A subset of the internet where communications between two parties or client-server transactions are obscured from search engines and surveillance systems by layers of encryption. The U.S. Navy designed the original Darknet by developing The Onion Router network, or TOR, back in the 1990s. Roger Dingledine and Nick Mathewson deployed the first alpha implementation in 2002 with some initial funding by the Electronic Frontier Foundation (EFF.) The TOR Project became a non-profit in 2006 and is funded by the U.S, Sweden, different NGOs, and individual sponsors.
phishing (verb)

phishing (verb)

2020-08-1103:47

From the intrusion kill chain model, the delivery of a “lure” to a potential victim by pretending to be some trustworthy person or organization in order to trick the victim into revealing sensitive information. According to Knowbe4, the word “phishing” first appeared in a Usenet newsgroup called AOHell in 1996 and some of the very first phishing attacks used AOL Instant Messenger to deliver fake messages purportedly from AOL employees in the early 2000s. The word is part of l33tspeak that started in the early days of the internet (1980s) as a shorthand to let readers know the author was part of the hacker community. In this case, the letters “ph” replace the letter “f” in the word fishing, as in “I fish, with an ‘f,’ for bass in the lake.” In hacking, “I Phish, with a ‘ph,’ for login credentials from key employees at my target’s organization.
From the intrusion kill chain model, the first part of an exploitation technique where the hacker tricks their victims into revealing their login credentials. In the second part of the technique, hackers legitimately log into the targeted system and gain access to the underlying network with the same permissions as the victim. Hackers use this method 80% of the time compared to other ways to gain access to a system like developing zero day exploits for known software packages. The most common way hackers steal credentials is with some version of a phishing attack.
The Bombe (noun)

The Bombe (noun)

2020-08-1103:45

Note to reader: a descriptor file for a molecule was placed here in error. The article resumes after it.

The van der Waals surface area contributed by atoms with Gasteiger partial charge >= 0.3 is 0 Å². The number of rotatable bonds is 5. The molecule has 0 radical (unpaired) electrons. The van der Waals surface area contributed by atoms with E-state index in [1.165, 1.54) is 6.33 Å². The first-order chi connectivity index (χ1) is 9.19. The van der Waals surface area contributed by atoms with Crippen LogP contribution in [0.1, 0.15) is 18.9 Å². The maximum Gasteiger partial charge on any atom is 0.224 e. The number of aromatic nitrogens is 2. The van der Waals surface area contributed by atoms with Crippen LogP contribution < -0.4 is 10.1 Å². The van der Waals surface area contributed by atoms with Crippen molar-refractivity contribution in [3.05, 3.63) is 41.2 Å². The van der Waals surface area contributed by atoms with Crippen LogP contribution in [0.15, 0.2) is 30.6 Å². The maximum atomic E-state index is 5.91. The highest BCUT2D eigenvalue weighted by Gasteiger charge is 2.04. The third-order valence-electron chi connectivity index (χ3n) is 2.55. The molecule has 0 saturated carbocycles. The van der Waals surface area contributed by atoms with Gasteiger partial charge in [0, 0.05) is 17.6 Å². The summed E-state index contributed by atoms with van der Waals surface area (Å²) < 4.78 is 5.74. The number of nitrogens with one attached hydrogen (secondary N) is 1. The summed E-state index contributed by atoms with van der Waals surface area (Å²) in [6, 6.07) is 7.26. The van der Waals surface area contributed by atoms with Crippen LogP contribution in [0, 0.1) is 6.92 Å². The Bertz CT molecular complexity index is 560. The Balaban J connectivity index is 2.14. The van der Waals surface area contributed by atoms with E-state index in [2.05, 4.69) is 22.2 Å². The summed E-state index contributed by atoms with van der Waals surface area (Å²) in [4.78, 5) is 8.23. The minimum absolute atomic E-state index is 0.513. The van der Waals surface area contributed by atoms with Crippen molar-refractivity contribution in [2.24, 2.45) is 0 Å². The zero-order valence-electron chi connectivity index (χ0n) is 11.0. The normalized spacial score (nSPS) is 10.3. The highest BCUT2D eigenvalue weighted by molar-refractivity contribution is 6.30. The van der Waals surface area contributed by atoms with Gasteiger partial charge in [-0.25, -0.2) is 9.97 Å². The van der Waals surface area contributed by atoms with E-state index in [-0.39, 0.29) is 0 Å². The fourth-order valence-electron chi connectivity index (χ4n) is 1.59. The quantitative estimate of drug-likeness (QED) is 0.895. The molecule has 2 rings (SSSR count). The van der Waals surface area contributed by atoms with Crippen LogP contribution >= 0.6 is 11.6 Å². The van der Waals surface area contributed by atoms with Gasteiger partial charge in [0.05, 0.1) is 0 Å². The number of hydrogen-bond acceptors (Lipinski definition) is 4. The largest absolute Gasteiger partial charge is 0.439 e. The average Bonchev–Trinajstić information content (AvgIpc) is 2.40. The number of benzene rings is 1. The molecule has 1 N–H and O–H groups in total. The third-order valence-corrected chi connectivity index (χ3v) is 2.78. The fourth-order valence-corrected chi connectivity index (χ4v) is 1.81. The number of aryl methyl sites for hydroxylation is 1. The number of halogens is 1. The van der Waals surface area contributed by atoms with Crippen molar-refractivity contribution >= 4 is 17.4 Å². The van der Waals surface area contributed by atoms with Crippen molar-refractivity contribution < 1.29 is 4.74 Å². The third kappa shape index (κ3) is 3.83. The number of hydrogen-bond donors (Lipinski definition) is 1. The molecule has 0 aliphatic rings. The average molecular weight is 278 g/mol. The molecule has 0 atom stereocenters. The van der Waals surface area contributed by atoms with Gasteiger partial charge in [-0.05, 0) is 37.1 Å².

An electro-mechanical device used to break Enigma-enciphered messages about enemy military operations during the Second World War. The first bombe–named Victory and designed by Alan Turning and Gordon Welchman– started code-breaking at Bletchley Park on 14 March 1940, a year after WWII began. By the end of the war, five years later, almost 2000, mostly women, sailors and airmen operated 211 bombe machines in the effort. The allies essentially knew what the German forces were going to do before the German commanders in the field knew. Historians speculate that the effort at Bletchley Park shortened the war by years and estimate the number of lives saved to be between 14 and 21 million.
From the intrusion kill chain model, a malicious code delivery technique that allows hackers to send code of their choosing to their victim’s browser. XSS takes advantage of the fact that roughly 90% of web developers use the JavaScript scripting language to create dynamic content on their websites. Through various methods, hackers store their own malicious javascript code on unprotected websites. When the victim browses the site, the web server delivers that malicious code to the victim’s computer and the victim’s browser runs the code.
The process of evaluating the security of a system or network by simulating an attack on it. Sometimes called "ethical hacking" or white hat hacking. The phrase started to appear in U.S. military circles in the mid 1960s as time sharing computers became more necessary for daily operations. Computer security experts from Rand Corporation began describing computer compromises as “penetrations.” By the early 1970s, government leaders formed tiger teams of penetration testers to probe for weaknesses in various government systems.
The art of convincing a person or persons to take an action that may or may not be in their best interests. Social engineering in some form or the other has been around since the beginning of time. The biblical story of Esau and Jacob might be considered one of the earliest written social engineering stories. As applied to cybersecurity, it usually involves hackers obtaining information illegitimately by deceiving or manipulating people who have legitimate access to that information. Common tactics involve phishing attacks and watering hole attacks.
zero-day (adjective)

zero-day (adjective)

2020-08-1103:27

A class of software-security-weakness-issues where independent researchers discover a software flaw before the owners of the code discover it. Zero-day, or 0-day in hacker slang, refers to the moment the race starts, on day zero, between network defenders who are trying to fix the flaw before hackers leverage it to cause damage. It is a race because on day zero, there is no known fix to the issue.
NMAP (noun)

NMAP (noun)

2020-08-1103:23

A network mapping tool that pings IP addresses looking for a response and can discover host names, open communications ports, operating system names and versions. Written and maintained by Gordon Lyon, a.k.a. Fyodor, it is a free and open source software application used by both system admins and hackers alike and has been a staple in the security community for well over two decades.